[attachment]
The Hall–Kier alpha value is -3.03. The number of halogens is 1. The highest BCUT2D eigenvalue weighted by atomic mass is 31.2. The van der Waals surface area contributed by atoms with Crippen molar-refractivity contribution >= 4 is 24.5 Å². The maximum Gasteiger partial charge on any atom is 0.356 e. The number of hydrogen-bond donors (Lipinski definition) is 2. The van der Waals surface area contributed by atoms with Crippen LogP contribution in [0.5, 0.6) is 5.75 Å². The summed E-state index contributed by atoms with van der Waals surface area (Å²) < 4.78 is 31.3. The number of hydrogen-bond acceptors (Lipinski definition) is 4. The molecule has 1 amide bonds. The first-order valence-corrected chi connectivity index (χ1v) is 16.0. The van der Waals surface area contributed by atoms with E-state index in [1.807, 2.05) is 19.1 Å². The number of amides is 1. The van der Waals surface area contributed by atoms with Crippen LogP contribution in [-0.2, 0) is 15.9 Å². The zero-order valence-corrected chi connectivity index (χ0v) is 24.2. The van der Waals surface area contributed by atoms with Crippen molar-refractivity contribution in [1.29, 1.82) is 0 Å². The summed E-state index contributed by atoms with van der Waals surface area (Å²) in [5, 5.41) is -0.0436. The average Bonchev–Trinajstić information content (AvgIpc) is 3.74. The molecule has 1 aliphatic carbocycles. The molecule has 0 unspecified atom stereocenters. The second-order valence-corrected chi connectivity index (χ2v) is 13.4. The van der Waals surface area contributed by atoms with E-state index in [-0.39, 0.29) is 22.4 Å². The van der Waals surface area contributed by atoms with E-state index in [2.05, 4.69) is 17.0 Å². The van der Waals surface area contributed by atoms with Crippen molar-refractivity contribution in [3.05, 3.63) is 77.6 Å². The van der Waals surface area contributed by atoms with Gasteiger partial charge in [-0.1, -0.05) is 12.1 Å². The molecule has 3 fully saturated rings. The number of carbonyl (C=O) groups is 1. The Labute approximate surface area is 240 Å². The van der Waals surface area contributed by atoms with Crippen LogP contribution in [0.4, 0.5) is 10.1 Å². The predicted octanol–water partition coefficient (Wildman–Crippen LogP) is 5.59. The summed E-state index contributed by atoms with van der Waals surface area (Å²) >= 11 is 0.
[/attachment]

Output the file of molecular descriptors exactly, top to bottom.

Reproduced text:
The Hall–Kier alpha value is -3.03. The number of halogens is 1. The highest BCUT2D eigenvalue weighted by atomic mass is 31.2. The van der Waals surface area contributed by atoms with Crippen molar-refractivity contribution >= 4 is 24.5 Å². The maximum Gasteiger partial charge on any atom is 0.356 e. The number of hydrogen-bond donors (Lipinski definition) is 2. The van der Waals surface area contributed by atoms with Crippen LogP contribution in [0.5, 0.6) is 5.75 Å². The summed E-state index contributed by atoms with van der Waals surface area (Å²) < 4.78 is 31.3. The number of hydrogen-bond acceptors (Lipinski definition) is 4. The molecule has 1 amide bonds. The first-order valence-corrected chi connectivity index (χ1v) is 16.0. The van der Waals surface area contributed by atoms with E-state index in [1.807, 2.05) is 19.1 Å². The number of amides is 1. The van der Waals surface area contributed by atoms with Crippen LogP contribution in [-0.2, 0) is 15.9 Å². The zero-order valence-corrected chi connectivity index (χ0v) is 24.2. The van der Waals surface area contributed by atoms with Crippen molar-refractivity contribution in [1.29, 1.82) is 0 Å². The summed E-state index contributed by atoms with van der Waals surface area (Å²) in [5, 5.41) is -0.0436. The average Bonchev–Trinajstić information content (AvgIpc) is 3.74. The molecule has 1 aliphatic carbocycles. The molecule has 0 unspecified atom stereocenters. The second-order valence-corrected chi connectivity index (χ2v) is 13.4. The van der Waals surface area contributed by atoms with E-state index in [-0.39, 0.29) is 22.4 Å². The van der Waals surface area contributed by atoms with E-state index in [2.05, 4.69) is 17.0 Å². The van der Waals surface area contributed by atoms with Crippen molar-refractivity contribution in [3.05, 3.63) is 77.6 Å². The van der Waals surface area contributed by atoms with Gasteiger partial charge in [-0.1, -0.05) is 12.1 Å². The molecule has 3 fully saturated rings. The number of carbonyl (C=O) groups is 1. The Labute approximate surface area is 240 Å². The van der Waals surface area contributed by atoms with Crippen LogP contribution in [0.4, 0.5) is 10.1 Å². The predicted octanol–water partition coefficient (Wildman–Crippen LogP) is 5.59. The summed E-state index contributed by atoms with van der Waals surface area (Å²) >= 11 is 0.